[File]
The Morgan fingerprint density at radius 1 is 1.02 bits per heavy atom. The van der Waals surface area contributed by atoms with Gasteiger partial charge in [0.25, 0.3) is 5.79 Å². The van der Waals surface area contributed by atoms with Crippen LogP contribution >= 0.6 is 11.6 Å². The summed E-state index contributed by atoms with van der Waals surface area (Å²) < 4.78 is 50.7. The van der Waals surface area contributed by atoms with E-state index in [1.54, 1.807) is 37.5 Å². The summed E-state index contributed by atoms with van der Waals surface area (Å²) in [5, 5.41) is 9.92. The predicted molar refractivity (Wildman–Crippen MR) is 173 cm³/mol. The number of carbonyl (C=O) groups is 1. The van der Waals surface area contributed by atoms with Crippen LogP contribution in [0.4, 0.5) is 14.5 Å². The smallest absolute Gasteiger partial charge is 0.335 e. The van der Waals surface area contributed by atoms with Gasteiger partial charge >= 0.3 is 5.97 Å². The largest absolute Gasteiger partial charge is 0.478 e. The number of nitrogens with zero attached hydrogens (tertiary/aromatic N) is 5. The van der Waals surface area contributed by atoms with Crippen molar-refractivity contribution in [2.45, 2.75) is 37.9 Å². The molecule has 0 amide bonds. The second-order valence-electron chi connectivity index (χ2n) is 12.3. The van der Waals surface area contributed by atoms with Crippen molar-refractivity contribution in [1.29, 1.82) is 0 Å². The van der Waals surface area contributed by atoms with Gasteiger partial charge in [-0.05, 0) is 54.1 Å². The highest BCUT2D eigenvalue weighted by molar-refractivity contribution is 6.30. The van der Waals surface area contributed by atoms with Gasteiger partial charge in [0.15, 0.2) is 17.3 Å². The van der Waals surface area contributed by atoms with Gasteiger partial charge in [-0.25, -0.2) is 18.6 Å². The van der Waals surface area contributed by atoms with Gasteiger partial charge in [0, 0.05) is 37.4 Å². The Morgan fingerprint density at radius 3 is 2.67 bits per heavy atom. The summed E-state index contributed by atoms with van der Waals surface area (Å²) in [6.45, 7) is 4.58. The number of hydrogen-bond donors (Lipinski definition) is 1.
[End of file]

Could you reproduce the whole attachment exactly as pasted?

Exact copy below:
The Morgan fingerprint density at radius 1 is 1.02 bits per heavy atom. The van der Waals surface area contributed by atoms with Gasteiger partial charge in [0.25, 0.3) is 5.79 Å². The van der Waals surface area contributed by atoms with Crippen LogP contribution >= 0.6 is 11.6 Å². The summed E-state index contributed by atoms with van der Waals surface area (Å²) < 4.78 is 50.7. The van der Waals surface area contributed by atoms with E-state index in [1.54, 1.807) is 37.5 Å². The summed E-state index contributed by atoms with van der Waals surface area (Å²) in [5, 5.41) is 9.92. The predicted molar refractivity (Wildman–Crippen MR) is 173 cm³/mol. The number of carbonyl (C=O) groups is 1. The van der Waals surface area contributed by atoms with Crippen LogP contribution in [0.4, 0.5) is 14.5 Å². The smallest absolute Gasteiger partial charge is 0.335 e. The van der Waals surface area contributed by atoms with Gasteiger partial charge >= 0.3 is 5.97 Å². The largest absolute Gasteiger partial charge is 0.478 e. The number of nitrogens with zero attached hydrogens (tertiary/aromatic N) is 5. The van der Waals surface area contributed by atoms with Crippen molar-refractivity contribution in [2.45, 2.75) is 37.9 Å². The molecule has 0 amide bonds. The second-order valence-electron chi connectivity index (χ2n) is 12.3. The van der Waals surface area contributed by atoms with Crippen molar-refractivity contribution in [1.29, 1.82) is 0 Å². The van der Waals surface area contributed by atoms with Gasteiger partial charge in [-0.05, 0) is 54.1 Å². The highest BCUT2D eigenvalue weighted by molar-refractivity contribution is 6.30. The van der Waals surface area contributed by atoms with Gasteiger partial charge in [0.15, 0.2) is 17.3 Å². The van der Waals surface area contributed by atoms with Gasteiger partial charge in [-0.25, -0.2) is 18.6 Å². The van der Waals surface area contributed by atoms with Gasteiger partial charge in [0, 0.05) is 37.4 Å². The Morgan fingerprint density at radius 3 is 2.67 bits per heavy atom. The summed E-state index contributed by atoms with van der Waals surface area (Å²) in [6.45, 7) is 4.58. The number of hydrogen-bond donors (Lipinski definition) is 1.